Went from drinking coffee several times a day to once a week or even once a month. I was anxious and stressed enough and coffee wasn't helping. So, I replaced my coffee dependency with more hours of sleep and enough tea to ease the craving of sipping on something hot throughout the day.
Took up yoga, which helped me manage stress and my posture.
Started calling my family more often.
Why the Mindset of Not Caring About Grades Doesn't Work
In the end, that new mentality of not caring much about grades took me on a path of personal growth, but at the same time it came with a much unexpected cost:
The subjects that once sparked curiosity and enjoyment in me had become a chore. Since I saw no point in trying too hard, I entered the vicious cycle of doing mediocre work and receiving mediocre results. This left me with no motivation to keep going. I understood that this strategy wasn't working.
In the end, I came to the conclusion that I needed to find a balance, where I could devote enough time to my studies but also leave energy to actually enjoy life.
I recently read the book Flow: The Psychology of Optimal Experience by Psychologist by Mihaly Csikszentmihalyi which I simply fell in love with. This phrase quote from his book sums how I would describe my new philosophy:
The key to flow is to pursue an activity for its own sake, not for the rewards it brings.
--- Mihaly Csikszentmihalyi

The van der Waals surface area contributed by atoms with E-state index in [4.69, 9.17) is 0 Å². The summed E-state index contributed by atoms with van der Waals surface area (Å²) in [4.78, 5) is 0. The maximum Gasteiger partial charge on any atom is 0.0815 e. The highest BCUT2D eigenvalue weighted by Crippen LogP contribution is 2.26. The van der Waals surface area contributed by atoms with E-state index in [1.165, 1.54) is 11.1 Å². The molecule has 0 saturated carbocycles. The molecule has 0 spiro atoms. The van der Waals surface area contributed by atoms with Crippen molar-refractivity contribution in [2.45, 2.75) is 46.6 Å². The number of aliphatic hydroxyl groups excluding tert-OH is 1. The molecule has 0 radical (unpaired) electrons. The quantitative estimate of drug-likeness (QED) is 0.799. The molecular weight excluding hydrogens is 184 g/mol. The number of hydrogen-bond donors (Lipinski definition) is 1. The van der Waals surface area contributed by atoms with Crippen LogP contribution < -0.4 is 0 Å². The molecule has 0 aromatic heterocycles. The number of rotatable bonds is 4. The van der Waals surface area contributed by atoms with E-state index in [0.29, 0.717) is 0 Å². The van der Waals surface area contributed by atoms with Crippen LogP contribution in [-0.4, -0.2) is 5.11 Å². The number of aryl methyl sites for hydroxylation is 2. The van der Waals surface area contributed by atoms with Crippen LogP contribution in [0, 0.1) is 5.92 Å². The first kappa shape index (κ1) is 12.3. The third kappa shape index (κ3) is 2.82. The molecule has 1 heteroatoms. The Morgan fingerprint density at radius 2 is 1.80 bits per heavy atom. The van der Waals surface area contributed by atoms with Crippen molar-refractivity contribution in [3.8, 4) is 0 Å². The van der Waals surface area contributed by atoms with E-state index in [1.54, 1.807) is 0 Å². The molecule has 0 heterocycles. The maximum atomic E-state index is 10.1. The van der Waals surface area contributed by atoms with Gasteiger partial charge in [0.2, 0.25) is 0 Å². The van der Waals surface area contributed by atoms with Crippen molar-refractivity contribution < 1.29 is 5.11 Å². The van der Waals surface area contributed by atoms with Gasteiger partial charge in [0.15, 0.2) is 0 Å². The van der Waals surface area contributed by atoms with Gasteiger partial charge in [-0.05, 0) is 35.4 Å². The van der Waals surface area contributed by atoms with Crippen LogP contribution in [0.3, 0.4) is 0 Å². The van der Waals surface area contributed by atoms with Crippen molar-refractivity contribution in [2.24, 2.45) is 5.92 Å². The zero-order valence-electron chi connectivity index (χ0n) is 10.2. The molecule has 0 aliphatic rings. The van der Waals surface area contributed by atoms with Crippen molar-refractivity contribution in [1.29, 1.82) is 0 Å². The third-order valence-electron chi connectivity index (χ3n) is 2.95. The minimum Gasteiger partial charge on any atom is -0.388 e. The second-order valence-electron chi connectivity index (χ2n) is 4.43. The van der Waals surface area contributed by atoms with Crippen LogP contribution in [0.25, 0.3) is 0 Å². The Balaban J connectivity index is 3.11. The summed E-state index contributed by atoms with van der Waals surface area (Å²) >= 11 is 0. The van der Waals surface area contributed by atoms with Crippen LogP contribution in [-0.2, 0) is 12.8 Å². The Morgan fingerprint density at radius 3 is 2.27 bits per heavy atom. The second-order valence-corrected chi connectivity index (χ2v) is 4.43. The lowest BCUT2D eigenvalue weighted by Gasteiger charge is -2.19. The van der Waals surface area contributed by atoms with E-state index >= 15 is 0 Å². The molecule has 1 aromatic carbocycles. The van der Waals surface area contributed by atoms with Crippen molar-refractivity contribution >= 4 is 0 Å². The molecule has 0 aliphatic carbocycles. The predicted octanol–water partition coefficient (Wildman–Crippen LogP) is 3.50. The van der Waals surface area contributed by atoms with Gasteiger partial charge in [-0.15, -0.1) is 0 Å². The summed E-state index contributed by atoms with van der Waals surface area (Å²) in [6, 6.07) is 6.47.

Whether it was catching up with homework, doing some really cool coding project, or typing up a lab report (ugh, I've never liked labs...), it turns out that the activity becomes more enjoyable if I approach it with curiosity and for its own sake, devoting enough time to actually appreciate it, instead of trying to just get it done as fast as possible. This approach might take up more time, but instead of draining my energy, it refills it, so I am more motivated to take on other tasks. Another lesson I learned is that our most precious resource in the pursuit of our goals is usually not time, but energy, both mental and physical.
On Why I love MIPT
Second year comes around, and that's when I started working on my CFD (computational fluid dynamics) filtration research project under the supervision of Vasily Vyacheslavovich Pisarev. We would meet every week for a few hours. Sometimes we discussed the physics, other time the peculiarities of the Julia programming language, and on some days there was no other option but to debug and rewrite nasty parts of code from scratch. This has been one of the most enjoyable learning experiences in MIPT, which is why I love this university. PhysTech doesn't just give you a strong preparation in the core subjects, but it also provides you with opportunities to dive deeper on topics that strike passion in you.